Two World Music posts coming up. Firstly………..
Since the collaboration between Ry Cooder and Ali Farka Toure blossomed onto the music scene with “Talking Timbuktu” I have had a fascination with exploring World Music, and in particular, what the continent of Africa has to offer ( and from there my explorations wandered Eastwards, as you’ll see). But it was the beginning for me. The start of world explorations from the comfort of my armchair and headphones.
I sank into Malian blues and dreamt of a holiday touring the live music spots, soaking up the smokey darkness, flitting mosquitos, camp fires and the taut twang of electric guitar slicing through the air to hand-clapped rhythms. Sadly, that now seems a forlorn hope as Mali cowers under extremism and is becoming increasingly unsafe for foreign visitors.
So it was that with the enthusiasm of someone who has found a new love I grabbed the early music of Tinariwen – the Tuareg tribesmen, soldiers cum musicians, who burst onto the international stage in the fading wake of “Timbuktu”, emerging from the desert in the early 2000’s, having been together in an embryonic form since the early 80’s. Wikipedia has it all, it really is worth a read to get the full background on the band.
We’d never heard anything like their music in the wider sphere. Western music fans were being exposed to a new sound….. and we lapped it up.
Success bred success and Tinariwen are now huge across the world – and justifiably so.
I confess, that after the initial excitement, I felt that the music was sticking in the successful rut designated for it by the record companies and the promoters. Having been poor musicians living in the Sahara desert, I couldn’t blame them or deny them their new found success, but for me it was time to move on.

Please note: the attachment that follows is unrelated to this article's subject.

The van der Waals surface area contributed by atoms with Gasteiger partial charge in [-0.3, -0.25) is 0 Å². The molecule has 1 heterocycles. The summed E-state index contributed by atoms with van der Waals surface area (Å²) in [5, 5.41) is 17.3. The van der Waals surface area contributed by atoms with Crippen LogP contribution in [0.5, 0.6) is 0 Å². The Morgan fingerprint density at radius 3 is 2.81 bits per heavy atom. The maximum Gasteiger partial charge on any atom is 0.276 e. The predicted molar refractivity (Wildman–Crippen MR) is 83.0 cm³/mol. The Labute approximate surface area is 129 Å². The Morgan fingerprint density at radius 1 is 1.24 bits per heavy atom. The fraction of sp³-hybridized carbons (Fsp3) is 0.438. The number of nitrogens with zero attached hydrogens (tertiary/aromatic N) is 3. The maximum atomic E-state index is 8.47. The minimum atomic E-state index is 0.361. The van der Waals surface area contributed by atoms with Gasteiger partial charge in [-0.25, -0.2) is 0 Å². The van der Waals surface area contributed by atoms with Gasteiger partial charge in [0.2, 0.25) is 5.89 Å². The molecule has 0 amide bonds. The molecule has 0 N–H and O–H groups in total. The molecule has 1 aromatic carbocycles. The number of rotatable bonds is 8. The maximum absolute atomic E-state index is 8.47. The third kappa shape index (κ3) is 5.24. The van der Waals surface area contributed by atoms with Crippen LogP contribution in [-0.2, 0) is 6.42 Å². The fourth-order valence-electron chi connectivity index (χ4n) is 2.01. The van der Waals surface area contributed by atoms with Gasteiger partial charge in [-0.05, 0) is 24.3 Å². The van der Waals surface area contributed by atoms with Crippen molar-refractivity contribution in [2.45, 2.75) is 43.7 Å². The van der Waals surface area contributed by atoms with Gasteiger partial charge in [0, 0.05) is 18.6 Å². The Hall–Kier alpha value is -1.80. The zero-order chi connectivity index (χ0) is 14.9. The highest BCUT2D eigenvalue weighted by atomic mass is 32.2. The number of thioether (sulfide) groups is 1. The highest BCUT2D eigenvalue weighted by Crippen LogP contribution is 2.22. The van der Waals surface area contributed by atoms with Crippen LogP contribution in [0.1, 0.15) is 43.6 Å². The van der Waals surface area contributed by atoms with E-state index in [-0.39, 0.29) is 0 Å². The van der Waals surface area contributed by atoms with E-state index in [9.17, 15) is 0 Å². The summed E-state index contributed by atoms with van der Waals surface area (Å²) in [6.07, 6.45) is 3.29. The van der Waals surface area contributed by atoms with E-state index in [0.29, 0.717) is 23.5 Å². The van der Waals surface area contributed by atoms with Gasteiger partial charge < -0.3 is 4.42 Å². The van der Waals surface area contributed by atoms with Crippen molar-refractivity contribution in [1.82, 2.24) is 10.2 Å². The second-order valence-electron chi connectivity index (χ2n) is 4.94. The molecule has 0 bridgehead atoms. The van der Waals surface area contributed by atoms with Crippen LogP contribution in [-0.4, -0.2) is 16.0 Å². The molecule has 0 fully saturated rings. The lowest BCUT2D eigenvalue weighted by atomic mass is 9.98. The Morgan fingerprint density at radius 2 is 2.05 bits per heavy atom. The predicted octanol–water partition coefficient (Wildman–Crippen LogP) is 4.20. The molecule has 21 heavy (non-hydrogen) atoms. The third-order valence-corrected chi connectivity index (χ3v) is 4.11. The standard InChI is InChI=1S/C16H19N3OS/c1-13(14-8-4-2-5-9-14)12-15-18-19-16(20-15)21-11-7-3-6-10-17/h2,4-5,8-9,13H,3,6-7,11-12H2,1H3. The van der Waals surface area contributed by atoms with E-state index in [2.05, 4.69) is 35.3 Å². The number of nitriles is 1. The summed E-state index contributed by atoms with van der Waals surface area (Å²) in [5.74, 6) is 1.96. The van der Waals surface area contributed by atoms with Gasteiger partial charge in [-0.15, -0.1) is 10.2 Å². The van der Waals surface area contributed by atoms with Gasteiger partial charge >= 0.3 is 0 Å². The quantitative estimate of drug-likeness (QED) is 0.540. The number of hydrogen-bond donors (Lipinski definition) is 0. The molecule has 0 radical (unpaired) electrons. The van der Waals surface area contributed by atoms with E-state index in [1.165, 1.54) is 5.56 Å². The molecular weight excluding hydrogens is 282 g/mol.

I skimmed new albums, new tracks, waiting for something, anything, that would re-ignite the desert fire. This is probably the reason it has taken me a year to listen to their new album “Tassili” .
I’m glad I have. It’s superb. Recorded in the desert over three weeks, the band have returned to their roots on some songs and complimented these with self-penned songs that all have the round-the-campfire feel. The electric guitars are largely gone, the acoustics are out. There are some horns here and there. There is a laid back feel that has been missing for some time from Tinariwen albums where the driving electric blues hallmark has won the day. There is pain and hunger, yet reckless wailing sax on “Ya Messinagh” evokes the freest sax riffing I’ve heard in a long time.
The album is a delight, slipping into your consciousness like warm honey, or hot sweet tea.There are guest appearance by singer Tunde Adebimpe and guitarist Kyp Malone from TV on The Radio on the song “Tenere Taqqim Tossam” . The band are touring the US in October and coming to London later. Here is “Iswegh Attay” . A lovely song, and fascinating to watch the ceremonial making of tea ! Enjoy.